Well, there might be a economic incentive for Microsoft to change (or at least adapt) the design goals of their default driver model.
The deficiencies of their WDDM model (long kernel launch time, cudaMalloc slower by one order of magnitude for recent drivers) pushes even more customers / companies in the media & entertainment industry (editing, post-production, color correction, restoration, …) to Linux.
Because, in that industry GPU acceleration is standard nowadays, and you get much better CUDA performance in Linux. But maybe, Microsoft is just fine with that :-)
And, as I mentioned also in my bug report regarding slow cudaMalloc to NVIDIA, if you are using some post production suite like Nuke, you have to keep at least one GPU in WDDM mode because you need it for the OpenGL rendering in the suite. So, imagine how happy a customer is when he buys a Quadro P6000 for 5.000 euro and notices then that GPU-acceleration does not bring the expected benefits.
I suppose NIVIDA has good connection to Microsoft, so maybe they should tell them simply to try to reduce that performance deficiencies in a future WDDM version 3.0.
Yes, I understood this, but WDDM+TCC means for me that the WDDM one is useless for computations :( This can be seen on first and second screenshots of profiler, utilization is under 10% and so non-cheap but impressive power of P6000 is just useless.
Ok, I will report this bug in near future.
But in WDDM 1.x (up to driver 347) everything seems to work just fine. So this is regression. And why not to collaborate with Microsoft to make the world better for NVIDIA GPUs on Windows platform and for Windows in case of GPUs computations?
Seems that in such way NVIDIA will save resources and efforts in supporting two drivers.
The presumption I guess is that NVIDIA (intentionally!) don’t collaborate with Microsoft. Or that they do collaborate with Microsoft but simply forgot to discuss driver efficiency.
I guess the presumption is that if NVIDIA simply would tell microsoft to do something, it would provide the desired benefit/outcome.
It’s not possible recap all the challenges or competing technological goals and desires of NVIDIA and Microsoft, or review in a public forum the nature of communication between NVIDIA and Microsoft. My suggestion would be to file bugs for desired changes.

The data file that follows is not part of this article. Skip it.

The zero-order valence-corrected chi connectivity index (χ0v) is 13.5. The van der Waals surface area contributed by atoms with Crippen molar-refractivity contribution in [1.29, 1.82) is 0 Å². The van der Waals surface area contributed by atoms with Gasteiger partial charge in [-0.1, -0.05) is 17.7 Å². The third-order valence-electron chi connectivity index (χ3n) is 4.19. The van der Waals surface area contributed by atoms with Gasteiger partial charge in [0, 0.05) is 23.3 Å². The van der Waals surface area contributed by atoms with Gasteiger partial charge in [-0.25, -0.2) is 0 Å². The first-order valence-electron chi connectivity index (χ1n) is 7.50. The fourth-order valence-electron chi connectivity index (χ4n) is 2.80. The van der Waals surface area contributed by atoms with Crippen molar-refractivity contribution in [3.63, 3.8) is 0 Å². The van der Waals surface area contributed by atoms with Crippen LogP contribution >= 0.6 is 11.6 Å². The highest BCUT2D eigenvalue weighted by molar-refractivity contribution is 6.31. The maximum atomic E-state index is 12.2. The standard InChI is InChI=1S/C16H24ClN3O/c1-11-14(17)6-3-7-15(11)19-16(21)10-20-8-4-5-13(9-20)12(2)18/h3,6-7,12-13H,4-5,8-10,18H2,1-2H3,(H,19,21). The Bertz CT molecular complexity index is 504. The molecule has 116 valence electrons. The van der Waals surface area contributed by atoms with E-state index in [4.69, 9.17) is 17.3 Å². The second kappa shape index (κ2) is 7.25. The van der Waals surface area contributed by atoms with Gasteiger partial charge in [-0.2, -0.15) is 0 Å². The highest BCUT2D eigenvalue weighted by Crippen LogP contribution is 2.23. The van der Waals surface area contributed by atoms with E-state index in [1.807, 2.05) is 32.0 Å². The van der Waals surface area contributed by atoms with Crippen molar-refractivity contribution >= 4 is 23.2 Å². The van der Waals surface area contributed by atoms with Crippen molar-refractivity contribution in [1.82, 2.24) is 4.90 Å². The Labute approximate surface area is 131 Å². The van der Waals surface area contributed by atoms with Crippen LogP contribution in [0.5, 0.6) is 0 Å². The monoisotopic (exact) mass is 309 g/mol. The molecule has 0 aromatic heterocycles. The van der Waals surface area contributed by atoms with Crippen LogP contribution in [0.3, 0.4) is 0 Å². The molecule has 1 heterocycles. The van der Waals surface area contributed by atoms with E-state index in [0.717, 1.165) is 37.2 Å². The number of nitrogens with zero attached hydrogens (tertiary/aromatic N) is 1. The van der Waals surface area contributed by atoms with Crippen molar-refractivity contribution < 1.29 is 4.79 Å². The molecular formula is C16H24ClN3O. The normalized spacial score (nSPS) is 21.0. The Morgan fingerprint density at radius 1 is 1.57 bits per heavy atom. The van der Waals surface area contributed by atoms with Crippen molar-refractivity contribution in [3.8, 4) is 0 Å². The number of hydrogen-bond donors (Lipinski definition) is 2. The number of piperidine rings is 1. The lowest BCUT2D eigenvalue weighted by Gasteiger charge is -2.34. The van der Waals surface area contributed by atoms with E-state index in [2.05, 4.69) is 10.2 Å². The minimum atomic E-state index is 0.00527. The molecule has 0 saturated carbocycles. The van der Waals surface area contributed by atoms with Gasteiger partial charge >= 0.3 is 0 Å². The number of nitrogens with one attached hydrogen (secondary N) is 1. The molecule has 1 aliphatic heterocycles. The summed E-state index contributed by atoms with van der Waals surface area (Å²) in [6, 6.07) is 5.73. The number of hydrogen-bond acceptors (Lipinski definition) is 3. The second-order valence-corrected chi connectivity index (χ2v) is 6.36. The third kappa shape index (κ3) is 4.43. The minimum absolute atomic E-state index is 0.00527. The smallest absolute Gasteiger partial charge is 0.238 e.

When companies partner, like NVIDIA and Microsoft in graphics or AMD and Microsoft in the CPU field (“Designed for Windows” used to be printed on all AMD CPUs), they tend to discuss many issues on an ongoing basis.
Partners do not normally comment publicly on the nature or intensity of these discussions, those are confidential business matters. It is logical to assume that when two for-profit companies partner they still pursue their own economic goals to the maximum extent possible. It is also logical to assume that the forcefulness with which they are able to pursue those goals is positively correlated to each company’s economic strength.
Microsoft made changes between WDDM 1.x and WDDM 2.0. Only Microsoft can answer the question why they made those changes. I do not know enough about the details to even speculate. Microsoft is a giant company with long-term economic success. That is a pretty solid indication they know what is in their best interest.
I would like to add to this thread. We have a supermicro GPU server which we use for running an in-house HPC applications. The server runs Win7 OS.
We have 8 Nvidia GPUs, consisting a P100, 3xK40c, 2xK20x, and 2xK20c cards.
We noticed that when we replace one of the K20c cards with a Nvidia K80 card there is an enormous slow-down of the code similar to what is being reported by Adam.
The slow down occurs when there are multiple jobs running with certain memory use attributes. i.e. for very low or high memory use the slow down is not as profound. However when the memory use is intermediate (i.e. array sizes (complex DP) are in the 131072-262144 range) the slow down is profound, could be more than a factor of 100. Needless to say we are not able to use the server with the K80 card.
We tried various drivers and compiler versions all to no avail. At this point we are resigned to returning the K80 card. But perhaps someone out there can share their experience and/or solution?